By on 3.31.21 in Lessons Learned

Demographic data is useful to a wide variety of organizations, ranging from nonprofits to businesses to government. Knowing the statistical characteristics of a population is key to future planning, making public policy decisions, and for organizations to know how to best reach and serve their intended audience(s).

Through my work at Carolina Demography, I have become interested in how different industries use demographic data in their daily work. I recently had the pleasure of getting to know landscape architect Susan Hatchell through our joint presentations to the architecture students at NC State. Her focus is on public projects throughout the state, including parks, greenways, and transit. Her projects have included Bethesda Park in Durham and the grounds outside of NC State’s James B. Hunt Jr Library.

Landscape architects are concerned with the intersection of the natural and built environments. They may oversee projects such as parks, campuses, trails, or other outdoor recreation centers. Their work may be public or private and may serve a small subset of people or the larger community.

I asked Hatchell if she could share how she uses demographic data to make key decisions.

What do landscape architects need to know?

When developing the plans for a new project – say a new greenspace or park —  Hatchell and other landscape architects first use population data to demonstrate how a population will be served by the outdoor space. She begins by asking questions like:

  • Is the area growing? Can we expect the project to have a good return on investment, meaning will there be a population to sustain its use in the future?
  • What is the age breakdown of the community? Will this be a park primarily used for youth sports by younger families, or will it be a more passive park geared toward the needs and preferences of older adults?
  • Are there any hardships in the community, such as poverty, health issues, or environmental concerns like flooding or pollution? This will be useful to apply for grants in communities that may not be able to afford a new greenspace without some help.

Hatchell uses sources including population, economic, health, and transit data to inform her work, much like Carolina Demography’s own Orange County Community Databook helps to inform stakeholders in the Chapel Hill area. She and her team may also use crowd-sourced data from bike share companies or exercise apps like Strava to better understand how the population interacts with their outdoor spaces.

Understanding the demography ensures that her projects will be the right fit for the community she is serving.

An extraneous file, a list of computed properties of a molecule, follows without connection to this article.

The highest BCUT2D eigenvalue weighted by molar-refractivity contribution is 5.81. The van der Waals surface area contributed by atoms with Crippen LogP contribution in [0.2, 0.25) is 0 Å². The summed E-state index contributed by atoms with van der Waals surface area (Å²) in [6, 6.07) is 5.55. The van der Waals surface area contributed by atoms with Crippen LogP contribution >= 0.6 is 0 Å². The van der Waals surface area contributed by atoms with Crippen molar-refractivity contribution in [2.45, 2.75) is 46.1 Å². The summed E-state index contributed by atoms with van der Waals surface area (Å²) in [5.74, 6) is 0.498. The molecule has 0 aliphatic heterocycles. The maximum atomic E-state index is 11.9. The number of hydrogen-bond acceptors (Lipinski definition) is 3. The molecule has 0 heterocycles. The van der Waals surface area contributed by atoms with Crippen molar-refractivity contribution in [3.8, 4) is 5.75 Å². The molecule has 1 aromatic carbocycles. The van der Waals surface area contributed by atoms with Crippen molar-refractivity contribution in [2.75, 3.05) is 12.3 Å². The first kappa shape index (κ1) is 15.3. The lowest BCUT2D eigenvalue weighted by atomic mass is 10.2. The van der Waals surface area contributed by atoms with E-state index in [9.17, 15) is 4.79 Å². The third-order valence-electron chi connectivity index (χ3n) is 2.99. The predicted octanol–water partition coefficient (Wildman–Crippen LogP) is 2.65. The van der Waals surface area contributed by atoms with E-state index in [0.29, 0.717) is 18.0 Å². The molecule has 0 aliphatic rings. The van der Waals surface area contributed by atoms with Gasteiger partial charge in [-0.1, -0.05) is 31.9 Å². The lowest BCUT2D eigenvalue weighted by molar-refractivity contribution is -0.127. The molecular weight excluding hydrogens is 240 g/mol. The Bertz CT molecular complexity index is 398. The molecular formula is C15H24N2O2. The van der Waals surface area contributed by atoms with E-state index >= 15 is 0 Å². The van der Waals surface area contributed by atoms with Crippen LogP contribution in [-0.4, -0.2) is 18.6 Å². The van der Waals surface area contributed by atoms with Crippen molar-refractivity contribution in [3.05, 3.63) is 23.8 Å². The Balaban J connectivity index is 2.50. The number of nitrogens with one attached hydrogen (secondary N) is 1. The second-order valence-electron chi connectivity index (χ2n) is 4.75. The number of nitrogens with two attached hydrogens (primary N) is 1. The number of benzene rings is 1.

How demography will guide the future of the profession

Landscape architects – as well as other professions tasked with urban development – face new challenges in the future. The South in general and North Carolina in particular are fast-growing, due in large part to individuals relocating from the Northeast and Midwest.

As metropolitan areas continue to swell, landscape architects will need to consider how to maintain green spaces in increasingly dense urban centers. Additionally, demands are increasing for better public transit, more walkways and greenspaces, and other public works works to support active living. Of course, these may be unique for different segments of the population. For example, younger adults might want more dog parks, while active seniors may focus more on walking trails and outdoor recreation.

“When designing in the public realm, it’s essential to hear first hand from the community as to what they want and need for improvements,” says Hatchell. “Demographic data is so useful to add to their story to get the broader picture. The data also shows if there are underrepresented segments of the community who aren’t being heard.  Equity and diversity are best served when demographic data is part of the equation.”

It is a fact that the face of our population is changing, as well as our natural environment. North Carolina is becoming older, more diverse, and increasingly urban, while we face new challenges with regards to  pollution, rising temperatures in cities, and decreasing natural land area.

Demographic data may not solve these issues, but it is a tool to drive future planning and design choices. It ensures that the project will serve the community of tomorrow, with the knowledge that it will likely look different than the community today.

Thank you to Susan Hatchell for sharing your work with Carolina Demography.

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